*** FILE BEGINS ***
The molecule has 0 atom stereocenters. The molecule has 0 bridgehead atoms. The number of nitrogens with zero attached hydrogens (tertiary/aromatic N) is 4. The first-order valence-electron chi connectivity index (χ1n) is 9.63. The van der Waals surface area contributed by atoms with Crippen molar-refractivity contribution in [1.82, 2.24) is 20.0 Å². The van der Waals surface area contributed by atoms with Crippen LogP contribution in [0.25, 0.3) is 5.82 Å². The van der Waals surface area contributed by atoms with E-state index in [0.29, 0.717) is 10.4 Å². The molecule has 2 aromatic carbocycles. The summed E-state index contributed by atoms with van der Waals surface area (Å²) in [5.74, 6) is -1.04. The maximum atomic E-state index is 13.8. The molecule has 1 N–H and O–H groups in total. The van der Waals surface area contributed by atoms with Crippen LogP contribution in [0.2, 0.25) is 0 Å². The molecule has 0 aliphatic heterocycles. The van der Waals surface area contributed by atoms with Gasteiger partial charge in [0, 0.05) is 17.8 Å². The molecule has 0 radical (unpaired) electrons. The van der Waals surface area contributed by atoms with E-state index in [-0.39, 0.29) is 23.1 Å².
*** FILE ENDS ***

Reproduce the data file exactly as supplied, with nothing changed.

The molecule has 0 atom stereocenters. The molecule has 0 bridgehead atoms. The number of nitrogens with zero attached hydrogens (tertiary/aromatic N) is 4. The first-order valence-electron chi connectivity index (χ1n) is 9.63. The van der Waals surface area contributed by atoms with Crippen molar-refractivity contribution in [1.82, 2.24) is 20.0 Å². The van der Waals surface area contributed by atoms with Crippen LogP contribution in [0.25, 0.3) is 5.82 Å². The van der Waals surface area contributed by atoms with E-state index in [0.29, 0.717) is 10.4 Å². The molecule has 2 aromatic carbocycles. The summed E-state index contributed by atoms with van der Waals surface area (Å²) in [5.74, 6) is -1.04. The maximum atomic E-state index is 13.8. The molecule has 1 N–H and O–H groups in total. The van der Waals surface area contributed by atoms with Crippen LogP contribution in [0.2, 0.25) is 0 Å². The molecule has 0 aliphatic heterocycles. The van der Waals surface area contributed by atoms with Gasteiger partial charge in [0, 0.05) is 17.8 Å². The molecule has 0 radical (unpaired) electrons. The van der Waals surface area contributed by atoms with E-state index in [-0.39, 0.29) is 23.1 Å².